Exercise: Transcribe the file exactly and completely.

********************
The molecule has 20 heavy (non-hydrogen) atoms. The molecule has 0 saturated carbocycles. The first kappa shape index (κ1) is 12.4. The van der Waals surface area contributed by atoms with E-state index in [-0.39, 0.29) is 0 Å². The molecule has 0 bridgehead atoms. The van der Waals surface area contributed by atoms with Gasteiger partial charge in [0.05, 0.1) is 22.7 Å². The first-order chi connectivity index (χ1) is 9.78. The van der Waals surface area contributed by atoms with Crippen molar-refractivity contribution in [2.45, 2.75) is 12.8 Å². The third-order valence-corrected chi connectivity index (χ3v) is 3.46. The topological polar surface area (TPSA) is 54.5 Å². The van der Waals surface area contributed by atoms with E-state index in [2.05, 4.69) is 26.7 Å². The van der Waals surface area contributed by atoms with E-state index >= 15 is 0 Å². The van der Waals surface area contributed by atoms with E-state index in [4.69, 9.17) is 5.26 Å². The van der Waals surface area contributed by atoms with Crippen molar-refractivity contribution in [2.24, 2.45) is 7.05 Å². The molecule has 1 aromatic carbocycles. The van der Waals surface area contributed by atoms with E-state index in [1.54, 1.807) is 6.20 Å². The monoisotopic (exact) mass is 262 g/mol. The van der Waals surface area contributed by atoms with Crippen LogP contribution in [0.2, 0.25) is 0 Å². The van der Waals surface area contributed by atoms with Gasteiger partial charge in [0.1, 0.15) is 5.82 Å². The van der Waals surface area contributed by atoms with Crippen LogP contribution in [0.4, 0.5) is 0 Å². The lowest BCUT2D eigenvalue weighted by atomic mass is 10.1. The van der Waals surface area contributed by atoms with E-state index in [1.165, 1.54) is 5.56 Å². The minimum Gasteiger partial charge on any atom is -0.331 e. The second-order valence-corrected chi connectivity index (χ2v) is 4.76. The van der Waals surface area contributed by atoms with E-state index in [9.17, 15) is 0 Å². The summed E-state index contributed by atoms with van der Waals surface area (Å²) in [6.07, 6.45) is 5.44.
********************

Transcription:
The molecule has 20 heavy (non-hydrogen) atoms. The molecule has 0 saturated carbocycles. The first kappa shape index (κ1) is 12.4. The van der Waals surface area contributed by atoms with E-state index in [-0.39, 0.29) is 0 Å². The molecule has 0 bridgehead atoms. The van der Waals surface area contributed by atoms with Gasteiger partial charge in [0.05, 0.1) is 22.7 Å². The first-order chi connectivity index (χ1) is 9.78. The van der Waals surface area contributed by atoms with Crippen molar-refractivity contribution in [2.45, 2.75) is 12.8 Å². The third-order valence-corrected chi connectivity index (χ3v) is 3.46. The topological polar surface area (TPSA) is 54.5 Å². The van der Waals surface area contributed by atoms with E-state index in [2.05, 4.69) is 26.7 Å². The van der Waals surface area contributed by atoms with E-state index >= 15 is 0 Å². The van der Waals surface area contributed by atoms with E-state index in [4.69, 9.17) is 5.26 Å². The van der Waals surface area contributed by atoms with Crippen molar-refractivity contribution in [2.24, 2.45) is 7.05 Å². The molecule has 1 aromatic carbocycles. The van der Waals surface area contributed by atoms with E-state index in [1.54, 1.807) is 6.20 Å². The monoisotopic (exact) mass is 262 g/mol. The van der Waals surface area contributed by atoms with Crippen LogP contribution in [0.2, 0.25) is 0 Å². The van der Waals surface area contributed by atoms with Gasteiger partial charge in [0.1, 0.15) is 5.82 Å². The van der Waals surface area contributed by atoms with Crippen LogP contribution in [0.4, 0.5) is 0 Å². The lowest BCUT2D eigenvalue weighted by atomic mass is 10.1. The van der Waals surface area contributed by atoms with E-state index in [1.165, 1.54) is 5.56 Å². The minimum Gasteiger partial charge on any atom is -0.331 e. The second-order valence-corrected chi connectivity index (χ2v) is 4.76. The van der Waals surface area contributed by atoms with E-state index in [9.17, 15) is 0 Å². The summed E-state index contributed by atoms with van der Waals surface area (Å²) in [6.07, 6.45) is 5.44.